The influenza vaccination can decrease the risk of contracting the flu, even when the vaccine is received late in the flu season.
Old Man Winter brings snow, colder weather – and flu. The fever, aches, sore throat and cough can dampen any enthusiasm for colder weather, but the flu vaccine can help prevent this cold-weather menace.
The vaccine has been shown to be effective in preventing flu, according to the CDC. Typically, the vaccine is given in October or November, but vaccinations can be given even after December. The flu season can begin in October and go as late as May.
“Vaccination is recommended for anyone who wants to decrease their risk of getting the flu,” said Dr. Jeanne Santoli, deputy director of the Centers for Disease Control and Prevention Immunization Division. “And while anyone can get sick with influenza, the flu is especially serious for certain groups of people who are at high risk of complications from influenza, including infants and young children, pregnant women, children and adults with chronic medical conditions like asthma, heart disease and diabetes, and adults age 50 and older.”
Influenza, commonly called flu, is a virus spread by droplet – that is, contact with drops of an infected person’s cough or sneeze, including touching something contaminated with drops. Flu is a serious illness and can result in hospitalization or even death. Each year, more than 200,000 people are hospitalized with flu, and about 36,000 people die each year from it, according to the CDC.
“Most deaths and hospitalizations are a consequence of complicating respiratory disorders, especially pneumonia,” said Dr. W. Paul McKinney in an interview with Medscape Today. McKinney is a professor of internal medicine and associate dean at the School of Public Health and Information Sciences at the University of Louisville in Louisville, Ky.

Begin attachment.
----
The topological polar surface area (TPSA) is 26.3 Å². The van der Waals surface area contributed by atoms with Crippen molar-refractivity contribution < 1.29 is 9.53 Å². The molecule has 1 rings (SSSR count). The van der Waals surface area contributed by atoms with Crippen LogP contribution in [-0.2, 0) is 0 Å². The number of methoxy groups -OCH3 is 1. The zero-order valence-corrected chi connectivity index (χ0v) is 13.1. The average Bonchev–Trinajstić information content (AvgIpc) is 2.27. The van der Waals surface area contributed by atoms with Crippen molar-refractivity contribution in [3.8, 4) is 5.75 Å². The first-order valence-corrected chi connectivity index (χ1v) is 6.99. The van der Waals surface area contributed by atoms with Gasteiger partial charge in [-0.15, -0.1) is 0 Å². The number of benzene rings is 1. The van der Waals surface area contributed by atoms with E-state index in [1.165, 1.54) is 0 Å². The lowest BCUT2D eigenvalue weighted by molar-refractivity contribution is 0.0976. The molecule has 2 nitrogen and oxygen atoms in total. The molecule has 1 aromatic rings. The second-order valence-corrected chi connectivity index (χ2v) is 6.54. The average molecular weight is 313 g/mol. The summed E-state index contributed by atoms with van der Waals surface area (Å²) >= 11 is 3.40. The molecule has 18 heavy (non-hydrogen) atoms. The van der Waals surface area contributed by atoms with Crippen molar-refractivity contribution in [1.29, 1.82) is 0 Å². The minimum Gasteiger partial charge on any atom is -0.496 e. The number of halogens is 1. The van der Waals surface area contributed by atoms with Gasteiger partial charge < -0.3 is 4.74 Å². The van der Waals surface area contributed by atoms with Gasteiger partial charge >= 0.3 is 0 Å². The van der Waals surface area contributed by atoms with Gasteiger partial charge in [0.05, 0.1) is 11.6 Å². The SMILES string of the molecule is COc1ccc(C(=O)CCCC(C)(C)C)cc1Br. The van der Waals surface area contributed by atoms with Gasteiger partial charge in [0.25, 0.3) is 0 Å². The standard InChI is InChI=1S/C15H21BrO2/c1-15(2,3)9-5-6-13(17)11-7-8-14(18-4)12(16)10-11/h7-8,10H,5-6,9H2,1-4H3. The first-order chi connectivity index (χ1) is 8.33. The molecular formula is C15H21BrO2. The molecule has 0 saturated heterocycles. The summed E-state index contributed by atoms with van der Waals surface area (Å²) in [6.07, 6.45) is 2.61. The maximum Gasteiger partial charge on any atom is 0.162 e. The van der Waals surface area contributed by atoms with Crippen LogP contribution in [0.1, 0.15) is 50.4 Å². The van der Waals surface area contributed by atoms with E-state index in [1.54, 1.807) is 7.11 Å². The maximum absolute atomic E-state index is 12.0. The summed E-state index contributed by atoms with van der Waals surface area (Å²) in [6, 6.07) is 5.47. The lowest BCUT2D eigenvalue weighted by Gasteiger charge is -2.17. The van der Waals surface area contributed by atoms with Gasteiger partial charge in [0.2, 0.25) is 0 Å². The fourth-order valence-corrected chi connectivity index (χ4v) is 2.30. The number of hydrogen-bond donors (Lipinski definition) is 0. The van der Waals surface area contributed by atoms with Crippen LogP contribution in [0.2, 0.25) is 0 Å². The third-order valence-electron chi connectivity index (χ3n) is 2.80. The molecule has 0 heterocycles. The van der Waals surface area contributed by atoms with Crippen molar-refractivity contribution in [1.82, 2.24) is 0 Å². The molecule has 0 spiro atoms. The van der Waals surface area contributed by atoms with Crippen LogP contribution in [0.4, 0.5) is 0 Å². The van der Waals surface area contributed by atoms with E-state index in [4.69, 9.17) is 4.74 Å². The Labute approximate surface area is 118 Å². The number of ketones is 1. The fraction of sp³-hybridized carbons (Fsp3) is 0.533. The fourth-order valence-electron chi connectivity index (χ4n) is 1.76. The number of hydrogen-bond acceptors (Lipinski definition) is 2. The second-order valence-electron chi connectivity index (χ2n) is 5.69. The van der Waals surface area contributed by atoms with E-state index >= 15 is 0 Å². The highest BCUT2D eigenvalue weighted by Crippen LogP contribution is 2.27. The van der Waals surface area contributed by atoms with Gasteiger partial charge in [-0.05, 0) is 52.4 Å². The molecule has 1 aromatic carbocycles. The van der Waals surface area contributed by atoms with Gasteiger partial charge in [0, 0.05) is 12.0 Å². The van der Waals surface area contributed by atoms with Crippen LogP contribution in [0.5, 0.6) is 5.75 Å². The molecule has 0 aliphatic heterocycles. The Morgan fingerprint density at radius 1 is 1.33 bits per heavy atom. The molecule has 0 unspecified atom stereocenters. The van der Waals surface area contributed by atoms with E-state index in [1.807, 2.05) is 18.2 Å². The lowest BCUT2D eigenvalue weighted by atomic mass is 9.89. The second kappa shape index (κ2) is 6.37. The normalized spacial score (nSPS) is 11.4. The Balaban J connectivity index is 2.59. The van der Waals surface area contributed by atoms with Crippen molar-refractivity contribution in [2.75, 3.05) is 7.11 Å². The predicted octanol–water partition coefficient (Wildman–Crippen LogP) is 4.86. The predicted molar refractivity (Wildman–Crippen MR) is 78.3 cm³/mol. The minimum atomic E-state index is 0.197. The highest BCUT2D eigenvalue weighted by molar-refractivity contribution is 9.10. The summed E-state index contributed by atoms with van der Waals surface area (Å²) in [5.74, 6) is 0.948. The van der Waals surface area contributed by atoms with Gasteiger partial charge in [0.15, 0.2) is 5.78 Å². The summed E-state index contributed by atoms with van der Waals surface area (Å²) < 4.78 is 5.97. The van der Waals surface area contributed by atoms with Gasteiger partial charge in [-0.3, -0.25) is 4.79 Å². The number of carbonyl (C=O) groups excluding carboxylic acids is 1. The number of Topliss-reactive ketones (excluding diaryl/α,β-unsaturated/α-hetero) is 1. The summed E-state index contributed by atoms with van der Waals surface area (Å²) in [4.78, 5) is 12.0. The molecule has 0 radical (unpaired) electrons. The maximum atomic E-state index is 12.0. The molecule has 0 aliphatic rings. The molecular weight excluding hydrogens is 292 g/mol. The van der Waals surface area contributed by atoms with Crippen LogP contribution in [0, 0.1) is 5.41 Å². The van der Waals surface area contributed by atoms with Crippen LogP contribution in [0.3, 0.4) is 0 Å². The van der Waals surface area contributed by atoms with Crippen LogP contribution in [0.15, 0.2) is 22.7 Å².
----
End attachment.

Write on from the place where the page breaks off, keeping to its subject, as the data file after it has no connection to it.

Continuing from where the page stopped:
The vaccine can help prevent the illness, however. There are two types of vaccine – the shot and the nasal spray, according to the CDC. Both help prevent flu, but the nasal spray is approved only for healthy people age 2 to 49. Others, including pregnant women and infants age six months and older, should get the shot. Infants under six months old cannot receive the vaccine; Santoli recommended that their caregivers receive it to protect them.
The vaccines cause the body to develop antibodies to the flu virus. Usually, the antibodies are developed about two weeks after vaccination, according to the CDC. Then, if a person is exposed to flu, the antibodies can fight off the disease.